By Shelly Najjar
On sunny days like those that we have been enjoying lately, my mother used to take my brother and me to Evans Pool to enjoy an hour of swimming before going to the Green Lake Library. It was also the same pool where we took swimming lessons with an instructor who taught us to not be afraid of getting our faces wet, and ultimately, to love swimming.
Today I am very grateful to my parents for paying for swimming lessons (multiple times and with many instructors, because it took longer than expected to get over that fear of getting my face wet). I realize that swimming lessons can be cost prohibitive for some, and I was excited to learn about the financial support available to those who qualify, so that every child has the chance to learn to swim.
Evans Pool (7201 E Green Lake Dr N) is “one of eight indoor pools operated by Seattle Parks and Recreation,” according to the Seattle Parks and Recreation website. All eight participate in reduced-fee and scholarship programs, says Diane Jones, Aquatic Center Coordinator at Southwest Pool.
While swimming lessons cost $6.50 to $12 per lesson, depending on the age group, Aquatics Manager Kathy Whitman says that the reduced-fee program covers half the cost for eligible applicants.
When there is scholarship money available, applicants may receive even more. “There are so many families that would qualify for eighty or ninety percent [total fee reduction],” she says.
However, as both Diane and Kathy admit, the scholarship money can run out.
“We have already used up all the [scholarship] money for this year,” Diane says.
Kathy reports that they received $19,000 for scholarships this year, and “all of that has been used.”
The money is usually donated from companies and partners. When asked when she thinks they will have more scholarship funds, Diane replied, “I really don’t know.”
Unlike the scholarship money, however, Diane says that the reduced-fee program is available to “anyone who qualifies” and the program does not run out of money.
Donna Sammons, Aquatic Center Coordinator at Evans Pool, says “To apply [for the reduced-fee program], a person can go to any community center or pool and ask for a scholarship application. […] This year’s forms are breezy blue. Applicants should read the form and fill out the form completely and indicate their preferred site and/or program.”
When submitting the form to the site of their choice, applicants are required to also provide copies of their latest 1040 Income Tax Form (with the Social Security number blacked out).
At Evans Pool, Donna uses Income Guidelines from the Seattle Parks and Recreation Scholarship Office. The reduction she approves is then subject to final approval by the Scholarship Office, which reviews the situation and then notifies the pool of the final decision.
Donna reminds applicants that “All fee reductions should be applied for before enrollment in a class. We cannot go in and retroactively apply the fee reduction.” However, she says, “The fee reduction may be applied to the next class enrollment.”
The process for scholarships beyond the 50% fee reduction would be the same, if there was money to give out.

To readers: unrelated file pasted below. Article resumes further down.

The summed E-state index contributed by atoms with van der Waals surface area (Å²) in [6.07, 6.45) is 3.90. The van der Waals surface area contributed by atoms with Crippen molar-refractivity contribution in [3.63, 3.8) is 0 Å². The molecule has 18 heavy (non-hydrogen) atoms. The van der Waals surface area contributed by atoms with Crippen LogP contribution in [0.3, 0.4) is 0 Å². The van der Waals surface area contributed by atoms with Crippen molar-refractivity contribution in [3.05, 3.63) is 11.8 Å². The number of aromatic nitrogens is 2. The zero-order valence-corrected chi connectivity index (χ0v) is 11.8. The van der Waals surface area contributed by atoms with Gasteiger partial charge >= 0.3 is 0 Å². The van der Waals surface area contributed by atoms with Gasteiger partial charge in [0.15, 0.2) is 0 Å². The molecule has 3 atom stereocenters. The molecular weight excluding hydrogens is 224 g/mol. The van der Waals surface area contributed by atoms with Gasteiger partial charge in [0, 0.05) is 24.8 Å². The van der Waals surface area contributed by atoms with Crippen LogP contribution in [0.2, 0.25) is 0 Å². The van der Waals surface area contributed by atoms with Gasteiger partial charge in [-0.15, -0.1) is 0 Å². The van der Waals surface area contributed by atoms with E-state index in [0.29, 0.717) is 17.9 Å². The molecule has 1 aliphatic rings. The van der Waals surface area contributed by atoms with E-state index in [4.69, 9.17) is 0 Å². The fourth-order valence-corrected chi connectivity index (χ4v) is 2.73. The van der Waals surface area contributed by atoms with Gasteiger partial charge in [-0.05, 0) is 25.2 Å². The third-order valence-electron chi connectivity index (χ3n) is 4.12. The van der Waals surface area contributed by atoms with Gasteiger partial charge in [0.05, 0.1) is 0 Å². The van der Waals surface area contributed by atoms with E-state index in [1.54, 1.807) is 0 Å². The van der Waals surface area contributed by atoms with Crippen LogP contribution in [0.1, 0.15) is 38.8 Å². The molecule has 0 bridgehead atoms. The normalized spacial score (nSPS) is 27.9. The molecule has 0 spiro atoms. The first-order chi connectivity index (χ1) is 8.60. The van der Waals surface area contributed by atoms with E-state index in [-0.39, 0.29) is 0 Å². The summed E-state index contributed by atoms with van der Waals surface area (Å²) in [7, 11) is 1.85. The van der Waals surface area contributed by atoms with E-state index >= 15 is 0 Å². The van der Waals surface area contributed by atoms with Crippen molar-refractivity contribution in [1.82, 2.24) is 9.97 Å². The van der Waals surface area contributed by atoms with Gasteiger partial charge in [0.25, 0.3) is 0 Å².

“We would welcome any donation,” says Kathy. “We really have a critical need right now for children to get swimming lessons.”
She notes that Seattle is a city surrounded by water, and swimming skills can expand recreational opportunities in the Northwest. These opportunities include boating, rafting and other “outdoor adventures” which may be dangerous without swimming ability.
According to an informational handout [PDF], Seattle Children’s Hospital is partnering with many community organizations to “increase access to swimming and water recreation among culturally diverse and low income families in Seattle and King County, Washington” through their Everyone Swims! Initiative.
Sarah Stempski, Program Coordinator at Seattle Children’s, says “The biggest thing to remember is that we are working on system and policy change, not a program. For example, Everyone Swims! does not have a scholarship program; we work with our partners to make their scholarship process the best that it can be.”
Unfortunately, the Seattle Parks and Recreation scholarship fund is depleted.
“How do we teach this life skill? How do we keep children safe? How do we provide fun opportunities?” Kathy asks.
It is important to know the answer to these questions.
“Drowning is the second leading cause of death nationwide,” Kathy says. “And teens in various ethnic groups, […] in this area Vietnamese teens, are at the highest risk.”
She estimates that only half of the qualified families received scholarships this year, due to low funds. In order for all the families to receive scholarships, she says there would need to be a scholarship fund of $40,000 per year, twice as much funding as they currently receive.
Jody B., PPT cashier, says “I know it [the financial assistance] helps a lot of families. […] The price makes it affordable.” According to Jody, many of the families previously did not know about the scholarship and fee-reduction programs, and “leave with a sense of hope in their smile and step.”
She says, “It’s a good feeling to know one has helped.”
Donations are accepted from individuals and companies. If you are interested in donating to the Seattle Parks and Recreation scholarship fund, please contact Kathy Whitman at kathy.whitman [at] seattle.gov or (206) 684-7099.